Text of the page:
I have had many conversations lately related to people’s schedules and priorities and commitments. After all, it’s the end of summer - everyone is getting back into some sense of school schedule and have moved beyond what is now a 60-day summer.
Karla and I joke how much we hate August. It truly is a useless month. I grew up with school starting appropriately the day after “Labor” Day. In a period of 24 hours, the summer has ended and school has begun because we go from one day of “rest” to the next day of “new teachers/new classes/new beginnings, etc….”
What is the deal with starting school on August 12? Good grief……
When you are in “my line of work” as a person whose success is pretty much totally dependent on the involvement, faithfulness and contribution from “volunteers”…. well, it makes for interesting times to say the least.
It is amazing the number of “things” that people can juggle/maintain/deal with on a regular basis and somehow still find time for some level of commitment to the ministry of the local church.
We have just begun a new “season” of Choir Ministry. I divide up the year into - well, seasons - shorter, more focused periods of time that allow people to pick and choose if they can commit for 8-9 weeks at the 70% level.
Now think about that - 70%. Think about the things you currently spend the majority of your time, money, energy, affection, and allegiance. Tell me how effective you would be at those things at the 70% commitment level?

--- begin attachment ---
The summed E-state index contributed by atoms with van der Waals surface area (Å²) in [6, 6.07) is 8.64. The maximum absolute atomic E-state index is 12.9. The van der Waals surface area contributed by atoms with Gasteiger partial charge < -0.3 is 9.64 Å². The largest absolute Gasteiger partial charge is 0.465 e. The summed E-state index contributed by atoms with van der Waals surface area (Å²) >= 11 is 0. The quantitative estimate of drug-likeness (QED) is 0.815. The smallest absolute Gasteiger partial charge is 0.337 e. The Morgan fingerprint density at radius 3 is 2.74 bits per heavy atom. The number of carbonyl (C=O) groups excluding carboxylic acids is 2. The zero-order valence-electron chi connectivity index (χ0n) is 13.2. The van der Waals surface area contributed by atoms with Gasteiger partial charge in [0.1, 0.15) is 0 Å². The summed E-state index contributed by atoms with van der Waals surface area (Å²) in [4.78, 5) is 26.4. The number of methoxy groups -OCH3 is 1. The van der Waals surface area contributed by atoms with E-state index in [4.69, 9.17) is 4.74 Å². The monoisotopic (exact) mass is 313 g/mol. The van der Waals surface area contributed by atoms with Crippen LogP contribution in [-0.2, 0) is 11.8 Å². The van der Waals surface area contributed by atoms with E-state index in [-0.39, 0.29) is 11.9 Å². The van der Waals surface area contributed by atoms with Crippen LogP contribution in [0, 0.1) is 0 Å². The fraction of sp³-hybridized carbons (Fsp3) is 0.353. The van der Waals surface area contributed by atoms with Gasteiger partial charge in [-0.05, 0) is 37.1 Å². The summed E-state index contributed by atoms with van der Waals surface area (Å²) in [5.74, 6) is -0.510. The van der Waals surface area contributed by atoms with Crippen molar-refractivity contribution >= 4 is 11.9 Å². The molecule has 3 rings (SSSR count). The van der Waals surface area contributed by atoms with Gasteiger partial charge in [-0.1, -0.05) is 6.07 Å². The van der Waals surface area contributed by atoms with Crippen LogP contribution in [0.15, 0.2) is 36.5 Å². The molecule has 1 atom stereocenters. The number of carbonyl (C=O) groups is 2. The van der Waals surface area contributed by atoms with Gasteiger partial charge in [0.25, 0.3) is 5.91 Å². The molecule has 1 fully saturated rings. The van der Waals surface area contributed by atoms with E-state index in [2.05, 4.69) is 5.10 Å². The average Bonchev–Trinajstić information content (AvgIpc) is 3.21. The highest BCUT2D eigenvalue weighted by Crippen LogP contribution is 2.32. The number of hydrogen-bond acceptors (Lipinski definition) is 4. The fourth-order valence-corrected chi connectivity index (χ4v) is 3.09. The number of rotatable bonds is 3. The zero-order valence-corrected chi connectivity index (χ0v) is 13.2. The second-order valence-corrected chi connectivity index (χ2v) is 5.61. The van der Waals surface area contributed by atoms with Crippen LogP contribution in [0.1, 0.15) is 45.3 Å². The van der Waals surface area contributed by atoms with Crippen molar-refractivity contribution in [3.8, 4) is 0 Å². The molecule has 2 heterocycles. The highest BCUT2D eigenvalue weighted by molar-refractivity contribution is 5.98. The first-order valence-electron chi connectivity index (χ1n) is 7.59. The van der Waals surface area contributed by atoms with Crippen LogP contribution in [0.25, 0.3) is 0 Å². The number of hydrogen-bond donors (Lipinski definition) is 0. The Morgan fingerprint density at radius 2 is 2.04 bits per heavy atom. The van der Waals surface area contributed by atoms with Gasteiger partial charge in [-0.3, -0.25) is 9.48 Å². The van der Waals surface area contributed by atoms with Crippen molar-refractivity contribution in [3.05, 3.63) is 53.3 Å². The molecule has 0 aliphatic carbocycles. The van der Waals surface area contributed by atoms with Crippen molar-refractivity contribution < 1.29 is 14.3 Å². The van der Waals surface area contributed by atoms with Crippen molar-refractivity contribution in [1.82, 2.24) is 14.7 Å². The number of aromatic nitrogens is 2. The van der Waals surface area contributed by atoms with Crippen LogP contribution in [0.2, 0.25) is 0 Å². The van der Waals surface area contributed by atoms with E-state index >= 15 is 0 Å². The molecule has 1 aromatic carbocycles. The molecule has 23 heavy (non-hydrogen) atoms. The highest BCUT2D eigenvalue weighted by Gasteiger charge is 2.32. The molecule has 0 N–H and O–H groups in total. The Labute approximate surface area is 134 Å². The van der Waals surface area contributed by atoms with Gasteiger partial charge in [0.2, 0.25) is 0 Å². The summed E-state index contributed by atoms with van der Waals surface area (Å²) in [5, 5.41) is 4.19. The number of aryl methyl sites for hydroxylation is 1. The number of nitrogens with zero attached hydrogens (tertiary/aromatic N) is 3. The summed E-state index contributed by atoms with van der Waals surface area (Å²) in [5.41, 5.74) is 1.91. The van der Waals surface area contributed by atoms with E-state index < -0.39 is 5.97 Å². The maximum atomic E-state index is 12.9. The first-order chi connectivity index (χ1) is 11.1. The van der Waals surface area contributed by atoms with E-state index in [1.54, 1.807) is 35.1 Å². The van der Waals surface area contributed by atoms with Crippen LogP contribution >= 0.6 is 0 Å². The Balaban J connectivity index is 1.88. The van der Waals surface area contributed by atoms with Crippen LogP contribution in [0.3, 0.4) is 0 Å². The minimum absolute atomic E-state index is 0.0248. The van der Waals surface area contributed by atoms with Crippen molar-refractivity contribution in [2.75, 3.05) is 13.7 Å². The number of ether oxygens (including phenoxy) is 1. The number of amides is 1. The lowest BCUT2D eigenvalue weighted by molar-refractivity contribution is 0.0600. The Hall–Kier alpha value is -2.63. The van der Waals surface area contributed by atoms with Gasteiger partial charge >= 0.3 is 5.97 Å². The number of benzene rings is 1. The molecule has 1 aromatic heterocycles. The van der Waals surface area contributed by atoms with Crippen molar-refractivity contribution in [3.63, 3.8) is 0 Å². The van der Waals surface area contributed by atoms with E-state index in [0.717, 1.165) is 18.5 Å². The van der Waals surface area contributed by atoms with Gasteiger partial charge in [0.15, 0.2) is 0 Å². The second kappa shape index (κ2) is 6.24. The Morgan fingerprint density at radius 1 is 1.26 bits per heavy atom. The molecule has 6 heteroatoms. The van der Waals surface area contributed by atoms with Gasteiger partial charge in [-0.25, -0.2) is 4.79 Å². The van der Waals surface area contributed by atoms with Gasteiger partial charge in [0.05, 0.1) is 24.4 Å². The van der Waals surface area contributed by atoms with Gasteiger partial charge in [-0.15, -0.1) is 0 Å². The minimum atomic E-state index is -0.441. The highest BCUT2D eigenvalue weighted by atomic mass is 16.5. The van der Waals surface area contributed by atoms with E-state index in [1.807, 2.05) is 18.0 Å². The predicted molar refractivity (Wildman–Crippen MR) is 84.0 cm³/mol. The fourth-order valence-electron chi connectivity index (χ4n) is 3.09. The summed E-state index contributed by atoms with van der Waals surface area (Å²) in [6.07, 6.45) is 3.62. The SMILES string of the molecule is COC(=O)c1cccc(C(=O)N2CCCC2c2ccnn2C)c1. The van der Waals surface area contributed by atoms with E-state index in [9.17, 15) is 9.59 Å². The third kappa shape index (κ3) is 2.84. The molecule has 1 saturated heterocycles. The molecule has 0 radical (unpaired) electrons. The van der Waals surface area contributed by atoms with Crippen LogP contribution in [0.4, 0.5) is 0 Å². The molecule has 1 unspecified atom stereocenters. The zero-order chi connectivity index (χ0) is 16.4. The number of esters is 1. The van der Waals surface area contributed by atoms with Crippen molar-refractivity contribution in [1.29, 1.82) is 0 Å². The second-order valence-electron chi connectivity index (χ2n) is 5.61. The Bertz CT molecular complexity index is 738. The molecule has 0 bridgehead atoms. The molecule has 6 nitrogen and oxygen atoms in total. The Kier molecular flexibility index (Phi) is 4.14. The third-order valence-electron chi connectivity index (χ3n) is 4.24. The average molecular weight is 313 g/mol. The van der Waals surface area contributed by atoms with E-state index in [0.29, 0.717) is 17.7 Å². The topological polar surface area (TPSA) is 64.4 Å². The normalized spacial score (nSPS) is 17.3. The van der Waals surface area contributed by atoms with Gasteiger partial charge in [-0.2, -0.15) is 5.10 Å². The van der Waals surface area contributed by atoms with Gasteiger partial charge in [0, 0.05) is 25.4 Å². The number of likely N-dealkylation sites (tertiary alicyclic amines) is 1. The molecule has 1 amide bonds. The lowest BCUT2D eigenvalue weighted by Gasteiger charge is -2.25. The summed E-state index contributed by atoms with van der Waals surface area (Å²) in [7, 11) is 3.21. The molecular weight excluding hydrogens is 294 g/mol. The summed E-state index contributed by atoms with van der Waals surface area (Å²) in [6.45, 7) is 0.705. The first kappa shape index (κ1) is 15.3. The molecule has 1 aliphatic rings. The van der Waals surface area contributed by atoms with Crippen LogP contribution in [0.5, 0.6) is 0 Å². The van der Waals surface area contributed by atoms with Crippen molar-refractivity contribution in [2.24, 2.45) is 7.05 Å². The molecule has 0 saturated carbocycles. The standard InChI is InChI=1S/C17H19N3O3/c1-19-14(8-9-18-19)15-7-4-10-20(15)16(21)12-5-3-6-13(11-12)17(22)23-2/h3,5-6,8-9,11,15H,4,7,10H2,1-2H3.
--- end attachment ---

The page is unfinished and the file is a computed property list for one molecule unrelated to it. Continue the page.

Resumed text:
Before you think I have “lost it” and believe that a person’s commitment to a church choir should not be compared to…..well - quite frankly anything else - well, I agree.
BUT - if we are going to talk about how effective the Choir Ministry is at our church, and how important this ministry is to helping people encounter the presence and life-transforming power of Jesus Christ, then wouldn’t one think we should have at the very least a 70% commitment level?
The vast majority of the people even remotely involved in the Worship Choir Ministry of Brentwood Baptist Church have the best of intentions, do the best that they can given all the pressures of life, and contribute significantly to this ministry.
The most compelling e-mails that I receive from choir members are hands down the ones that tell me that the reasons why they can’t be at a rehearsal or lead on a Sunday morning are because they have to care for a sick relative, the ones who tell me they can’t be at our choir retreat because they are counseling a married couple on the edge of divorce, the ones who are working two jobs to make ends meet, the single Dad who has his kids that night and he needs to care for them, the ones who are serving in preschool ministry instead of the choir that morning because immature parents who said the would serve simply didn’t show up to serve, the uncle who is helping his nephew move into college because that kid’s Dad passed away this summer and that new college student needs a “dad-figure” in that moment …… I could go on and on…..
The people who send those e-mails are telling me a very important and powerful reminder - they are “where they need to be”
All of this is challenging me to ask (as I always try to ask) the right questions, and in this case, maybe the right question we should ask each morning when faced with multiple “places to be”…….Lord, where is it YOU need me to be?
I truly believe that if we answer that question honestly and consistently, then more times than not we will “be where we need to be!”